Carol Sue Carlson, MD
Physical Medicine & Rehabilitation
Chippewa Valley Orthopedics & Sports Medicine
Whiplash is a common bony and soft tissue injury to the neck caused by an “acceleration-deceleration” transfer of energy to the spine. In 1867, neck pain in railroad workers after rear-end collisions was first referred to as “railroad spine.” In 1928, the term “whiplash” was introduced to describe neck pain after motor vehicle accidents. We typically think of whiplash as occurring from motor vehicle accidents, but it can also be caused by diving accidents or collisions during contact sports.
What causes whiplash?
The initial theory was that injury to the neck occurred because the muscles, tendons and ligaments of the neck were “overstretched” after the neck was “whipped” first into extension and then into flexion during accidents.
The soft tissue injuries to the muscles, ligaments, discs and joints in the neck are caused by the abnormal S-shape which occurs just milliseconds after impact in a car or sporting accident. “Whiplash” refers to the injuries to these structures while “Whiplash-Associated Disorder” (or WAD) refers to chronic neck pain after a whiplash injury that does not resolve despite appropriate treatment and is usually associated with psychological distress, such as depression and anger.
What are the symptoms of whiplash?
Common symptoms of whiplash include: neck pain and stiffness, headaches, jaw pain, shoulder pain, arm pain and weakness, ringing in the ears, visual disturbances, dizziness, numbness, tingling and back pain. Common symptoms of WAD include the symptoms described for whiplash but also include: depression, anxiety, anger, frustration, sleep disturbances, stress, social isolation and post-traumatic stress.
How is whiplash diagnosed?
A patient may be seen and examined by either an emergency room physician or a primary care physician and evaluated for any evidence of whiplash injury. If bony injury to the spine is suspected, x-rays may be ordered to rule out fracture or dislocation. Dynamic x-rays with views of the cervical spine in both flexion and extension may also be done to rule out a serious ligament injury which can cause instability of the spine. A CT scan or MRI may also be performed if there is any reason to suspect damage to the spinal cord or nerve roots.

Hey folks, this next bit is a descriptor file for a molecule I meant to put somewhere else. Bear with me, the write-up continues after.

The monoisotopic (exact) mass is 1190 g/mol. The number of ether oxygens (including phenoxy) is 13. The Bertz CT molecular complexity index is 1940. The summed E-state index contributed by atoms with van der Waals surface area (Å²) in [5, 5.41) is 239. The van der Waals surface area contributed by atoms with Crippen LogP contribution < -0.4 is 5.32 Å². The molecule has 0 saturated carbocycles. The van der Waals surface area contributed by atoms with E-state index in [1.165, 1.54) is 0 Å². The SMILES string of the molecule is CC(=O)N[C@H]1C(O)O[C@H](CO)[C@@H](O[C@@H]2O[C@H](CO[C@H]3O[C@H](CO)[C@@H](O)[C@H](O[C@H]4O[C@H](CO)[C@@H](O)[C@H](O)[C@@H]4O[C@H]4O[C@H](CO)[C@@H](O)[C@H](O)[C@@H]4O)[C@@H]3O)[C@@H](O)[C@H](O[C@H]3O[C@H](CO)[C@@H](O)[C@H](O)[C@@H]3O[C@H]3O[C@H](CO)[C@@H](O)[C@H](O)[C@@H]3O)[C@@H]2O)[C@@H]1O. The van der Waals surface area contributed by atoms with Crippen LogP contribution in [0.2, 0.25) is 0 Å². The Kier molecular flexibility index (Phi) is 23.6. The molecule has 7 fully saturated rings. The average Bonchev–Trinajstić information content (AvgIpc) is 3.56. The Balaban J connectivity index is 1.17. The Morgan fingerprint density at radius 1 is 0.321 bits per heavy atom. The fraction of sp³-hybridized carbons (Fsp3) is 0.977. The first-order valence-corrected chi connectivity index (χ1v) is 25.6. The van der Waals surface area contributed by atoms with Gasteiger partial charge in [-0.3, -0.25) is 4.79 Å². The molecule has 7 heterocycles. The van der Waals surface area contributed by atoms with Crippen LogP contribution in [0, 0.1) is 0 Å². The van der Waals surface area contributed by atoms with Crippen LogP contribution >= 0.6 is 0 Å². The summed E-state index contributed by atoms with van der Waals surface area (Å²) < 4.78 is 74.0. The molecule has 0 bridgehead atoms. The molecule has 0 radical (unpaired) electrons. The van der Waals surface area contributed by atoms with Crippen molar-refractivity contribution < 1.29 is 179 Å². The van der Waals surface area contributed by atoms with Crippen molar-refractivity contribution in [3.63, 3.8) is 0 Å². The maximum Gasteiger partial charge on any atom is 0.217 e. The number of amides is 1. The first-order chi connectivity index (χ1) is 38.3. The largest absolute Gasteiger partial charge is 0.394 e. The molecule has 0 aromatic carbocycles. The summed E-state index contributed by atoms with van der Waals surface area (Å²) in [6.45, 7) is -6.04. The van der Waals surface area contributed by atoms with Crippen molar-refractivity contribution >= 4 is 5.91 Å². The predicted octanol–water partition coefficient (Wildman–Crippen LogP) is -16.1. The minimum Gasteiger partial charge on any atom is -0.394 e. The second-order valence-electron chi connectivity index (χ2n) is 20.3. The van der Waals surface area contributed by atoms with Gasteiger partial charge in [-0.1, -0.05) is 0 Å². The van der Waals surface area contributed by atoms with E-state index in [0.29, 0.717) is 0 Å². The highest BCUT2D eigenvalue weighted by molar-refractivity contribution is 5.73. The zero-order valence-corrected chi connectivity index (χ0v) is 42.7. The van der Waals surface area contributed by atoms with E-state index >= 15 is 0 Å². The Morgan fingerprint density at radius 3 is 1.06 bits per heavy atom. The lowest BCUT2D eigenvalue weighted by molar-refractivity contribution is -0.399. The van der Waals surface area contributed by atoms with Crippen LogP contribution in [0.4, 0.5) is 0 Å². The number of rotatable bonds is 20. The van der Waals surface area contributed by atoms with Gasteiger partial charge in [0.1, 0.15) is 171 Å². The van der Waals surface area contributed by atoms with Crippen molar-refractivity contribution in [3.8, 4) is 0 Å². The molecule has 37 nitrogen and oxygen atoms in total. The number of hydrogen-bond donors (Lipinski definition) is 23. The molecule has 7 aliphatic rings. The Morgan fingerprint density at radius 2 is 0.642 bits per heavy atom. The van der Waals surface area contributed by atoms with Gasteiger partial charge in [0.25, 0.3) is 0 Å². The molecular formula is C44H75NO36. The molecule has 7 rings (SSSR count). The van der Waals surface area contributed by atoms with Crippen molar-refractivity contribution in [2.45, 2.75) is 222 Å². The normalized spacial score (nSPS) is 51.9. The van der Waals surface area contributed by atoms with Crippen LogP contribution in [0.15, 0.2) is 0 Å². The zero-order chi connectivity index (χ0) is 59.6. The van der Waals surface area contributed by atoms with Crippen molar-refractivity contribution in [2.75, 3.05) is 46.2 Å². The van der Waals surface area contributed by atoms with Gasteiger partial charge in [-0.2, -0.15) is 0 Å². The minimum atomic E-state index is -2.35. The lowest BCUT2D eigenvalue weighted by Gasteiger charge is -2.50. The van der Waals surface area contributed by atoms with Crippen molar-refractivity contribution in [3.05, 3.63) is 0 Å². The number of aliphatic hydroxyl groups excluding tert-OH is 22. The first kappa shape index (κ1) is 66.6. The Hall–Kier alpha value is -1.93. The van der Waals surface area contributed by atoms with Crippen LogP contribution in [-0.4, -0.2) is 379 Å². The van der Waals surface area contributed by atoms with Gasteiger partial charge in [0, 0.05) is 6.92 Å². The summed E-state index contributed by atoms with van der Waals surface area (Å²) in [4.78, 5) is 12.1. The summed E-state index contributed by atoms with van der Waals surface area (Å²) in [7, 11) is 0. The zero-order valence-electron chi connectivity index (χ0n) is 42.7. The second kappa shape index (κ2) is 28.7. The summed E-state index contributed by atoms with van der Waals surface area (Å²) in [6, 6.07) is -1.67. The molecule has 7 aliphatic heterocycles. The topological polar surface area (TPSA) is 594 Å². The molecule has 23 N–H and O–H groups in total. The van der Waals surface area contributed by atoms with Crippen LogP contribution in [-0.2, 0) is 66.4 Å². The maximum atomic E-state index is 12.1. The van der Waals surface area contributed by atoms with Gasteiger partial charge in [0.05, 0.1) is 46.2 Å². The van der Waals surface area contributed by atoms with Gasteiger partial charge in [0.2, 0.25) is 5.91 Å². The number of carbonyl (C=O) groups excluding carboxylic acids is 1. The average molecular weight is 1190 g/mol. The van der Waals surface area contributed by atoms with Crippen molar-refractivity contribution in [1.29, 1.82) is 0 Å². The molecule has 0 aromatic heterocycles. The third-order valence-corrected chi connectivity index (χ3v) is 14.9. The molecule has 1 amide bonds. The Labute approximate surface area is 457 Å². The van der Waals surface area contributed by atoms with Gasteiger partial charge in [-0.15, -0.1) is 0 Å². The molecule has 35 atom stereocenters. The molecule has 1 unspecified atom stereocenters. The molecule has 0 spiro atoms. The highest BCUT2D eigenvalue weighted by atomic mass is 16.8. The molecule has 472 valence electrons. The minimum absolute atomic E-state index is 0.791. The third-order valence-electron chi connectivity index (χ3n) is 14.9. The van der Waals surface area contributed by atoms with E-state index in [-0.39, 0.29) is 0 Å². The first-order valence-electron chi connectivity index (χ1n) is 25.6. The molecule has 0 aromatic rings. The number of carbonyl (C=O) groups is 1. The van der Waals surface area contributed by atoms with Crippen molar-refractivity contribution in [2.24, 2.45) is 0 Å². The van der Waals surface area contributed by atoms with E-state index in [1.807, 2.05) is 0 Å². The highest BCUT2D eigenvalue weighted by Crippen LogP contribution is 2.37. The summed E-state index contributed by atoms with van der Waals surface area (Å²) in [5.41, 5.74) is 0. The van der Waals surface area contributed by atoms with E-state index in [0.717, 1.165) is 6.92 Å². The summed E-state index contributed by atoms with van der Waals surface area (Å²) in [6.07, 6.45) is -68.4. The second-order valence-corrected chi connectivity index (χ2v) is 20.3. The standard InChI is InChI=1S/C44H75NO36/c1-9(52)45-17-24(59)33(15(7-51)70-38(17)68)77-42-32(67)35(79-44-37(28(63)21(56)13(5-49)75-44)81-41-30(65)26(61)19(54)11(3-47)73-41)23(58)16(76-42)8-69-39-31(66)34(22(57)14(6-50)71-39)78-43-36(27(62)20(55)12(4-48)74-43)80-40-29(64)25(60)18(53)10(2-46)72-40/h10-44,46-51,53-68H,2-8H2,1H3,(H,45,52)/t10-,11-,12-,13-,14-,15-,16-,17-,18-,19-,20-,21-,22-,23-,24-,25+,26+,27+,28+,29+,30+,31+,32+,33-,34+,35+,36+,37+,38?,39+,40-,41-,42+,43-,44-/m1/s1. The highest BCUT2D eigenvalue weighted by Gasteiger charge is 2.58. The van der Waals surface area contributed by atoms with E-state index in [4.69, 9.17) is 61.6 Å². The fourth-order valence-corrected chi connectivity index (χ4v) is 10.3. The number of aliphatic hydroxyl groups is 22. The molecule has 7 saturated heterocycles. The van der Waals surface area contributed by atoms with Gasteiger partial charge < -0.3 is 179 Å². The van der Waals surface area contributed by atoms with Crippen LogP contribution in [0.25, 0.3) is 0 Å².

There is also a possibility that you may be told that your MRI study shows degenerative changes such as a “disc bulge” or “arthritis.” It is important to correlate the MRI findings with your physical signs and symptoms and not to attribute the whiplash or soft tissue pain to the degenerative changes noted on your MRI study. It is essential that you do not worry excessively about degenerative changes to the discs and joints because they are very common and are found just as often in people without pain as in those with whiplash injuries. These changes were more than likely present before your accident when you did not have any pain and are unlikely to be the source of your whiplash pain.
How can my X-rays be normal when I have pain?
Injuries to the discs and facet joints in the spine have consistently been found in studies done on victims of fatal motor vehicle accidents. These injuries are often present but are not seen on X-rays or CT scans and may not even be seen on MRI studies. We know that small fractures and joint hemorrhage are the source of pain in other joints, so it is reasonable to deduce that they are also painful when found in the joints of the neck.
How is whiplash treated?
After a whiplash injury, patients are frequently treated initially with anti-inflammatory medications and referred to physical therapy for treatment of their neck pain and stiffness. Therapy programs which focus on active exercises and range of motion exercises lead to better patient outcomes and more complete recovery than passive therapy programs in which ultrasound, massage and heat are the primary treatment modalities.
Soft collars may also be prescribed to help alleviate neck pain related to whiplash. Patients with whiplash who avoid use of a soft cervical collar have improved outcomes and speedier recoveries. Patients who are encouraged to resume their normal activities and are told that they can act as they normally would also have improved outcomes following whiplash injuries.
Understanding that the pain and stiffness associated with whiplash are due to soft tissue injuries of the neck and that these symptoms are very normal following an acute injury is beneficial. Knowing that the vast majority of patients do not have any long-term problems or chronic pain related to their injury and that most patients recover within 6 weeks is encouraging for patients with an acute whiplash injury.
Are there any other treatment options if I continue to have pain?
While many patients will have resolution of their symptoms in a matter of weeks, there are patients that may continue to have pain despite appropriate treatment and exercise. Up to 60% of whiplash patients with chronic neck pain have facet joint-related pain and may benefit from diagnostic medial branch blocks of the facet joints under x-ray guidance.
If the block is successful in alleviating your pain and we have confirmed the joint as the source of your pain, then we may be able to treat that joint with more permanent procedures, such as radiofrequency ablation.